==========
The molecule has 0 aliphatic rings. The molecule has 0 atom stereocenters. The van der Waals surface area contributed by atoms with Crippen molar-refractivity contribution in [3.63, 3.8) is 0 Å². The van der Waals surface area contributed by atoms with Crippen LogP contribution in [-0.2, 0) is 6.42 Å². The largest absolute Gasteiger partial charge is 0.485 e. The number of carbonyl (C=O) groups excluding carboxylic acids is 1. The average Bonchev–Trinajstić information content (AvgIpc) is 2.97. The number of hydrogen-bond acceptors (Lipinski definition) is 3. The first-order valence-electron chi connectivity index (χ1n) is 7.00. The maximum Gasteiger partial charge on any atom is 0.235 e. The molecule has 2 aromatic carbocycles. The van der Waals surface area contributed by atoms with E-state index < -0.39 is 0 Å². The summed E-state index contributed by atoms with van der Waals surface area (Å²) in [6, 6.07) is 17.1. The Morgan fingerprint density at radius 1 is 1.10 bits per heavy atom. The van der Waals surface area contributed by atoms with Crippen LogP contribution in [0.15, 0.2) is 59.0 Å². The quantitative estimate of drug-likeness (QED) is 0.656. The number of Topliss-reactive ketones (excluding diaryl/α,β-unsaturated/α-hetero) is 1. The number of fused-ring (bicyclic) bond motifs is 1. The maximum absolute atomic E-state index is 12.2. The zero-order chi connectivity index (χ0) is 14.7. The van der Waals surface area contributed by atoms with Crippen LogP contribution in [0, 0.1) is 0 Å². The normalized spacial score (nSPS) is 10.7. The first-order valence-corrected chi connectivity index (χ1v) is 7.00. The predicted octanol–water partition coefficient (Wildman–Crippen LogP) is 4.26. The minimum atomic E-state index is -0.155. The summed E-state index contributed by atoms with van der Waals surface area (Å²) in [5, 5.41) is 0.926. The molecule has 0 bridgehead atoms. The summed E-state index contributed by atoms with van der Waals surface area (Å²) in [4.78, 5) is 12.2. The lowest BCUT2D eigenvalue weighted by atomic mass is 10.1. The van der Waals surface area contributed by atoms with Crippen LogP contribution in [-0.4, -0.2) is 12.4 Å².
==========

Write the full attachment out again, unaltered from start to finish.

The molecule has 0 aliphatic rings. The molecule has 0 atom stereocenters. The van der Waals surface area contributed by atoms with Crippen molar-refractivity contribution in [3.63, 3.8) is 0 Å². The van der Waals surface area contributed by atoms with Crippen LogP contribution in [-0.2, 0) is 6.42 Å². The largest absolute Gasteiger partial charge is 0.485 e. The number of carbonyl (C=O) groups excluding carboxylic acids is 1. The average Bonchev–Trinajstić information content (AvgIpc) is 2.97. The number of hydrogen-bond acceptors (Lipinski definition) is 3. The first-order valence-electron chi connectivity index (χ1n) is 7.00. The maximum Gasteiger partial charge on any atom is 0.235 e. The molecule has 2 aromatic carbocycles. The van der Waals surface area contributed by atoms with E-state index < -0.39 is 0 Å². The summed E-state index contributed by atoms with van der Waals surface area (Å²) in [6, 6.07) is 17.1. The Morgan fingerprint density at radius 1 is 1.10 bits per heavy atom. The van der Waals surface area contributed by atoms with Crippen LogP contribution in [0.15, 0.2) is 59.0 Å². The quantitative estimate of drug-likeness (QED) is 0.656. The number of Topliss-reactive ketones (excluding diaryl/α,β-unsaturated/α-hetero) is 1. The number of fused-ring (bicyclic) bond motifs is 1. The maximum absolute atomic E-state index is 12.2. The zero-order chi connectivity index (χ0) is 14.7. The van der Waals surface area contributed by atoms with Crippen LogP contribution in [0, 0.1) is 0 Å². The normalized spacial score (nSPS) is 10.7. The first-order valence-corrected chi connectivity index (χ1v) is 7.00. The predicted octanol–water partition coefficient (Wildman–Crippen LogP) is 4.26. The minimum atomic E-state index is -0.155. The summed E-state index contributed by atoms with van der Waals surface area (Å²) in [5, 5.41) is 0.926. The molecule has 0 bridgehead atoms. The summed E-state index contributed by atoms with van der Waals surface area (Å²) in [4.78, 5) is 12.2. The lowest BCUT2D eigenvalue weighted by atomic mass is 10.1. The van der Waals surface area contributed by atoms with Crippen LogP contribution in [-0.4, -0.2) is 12.4 Å².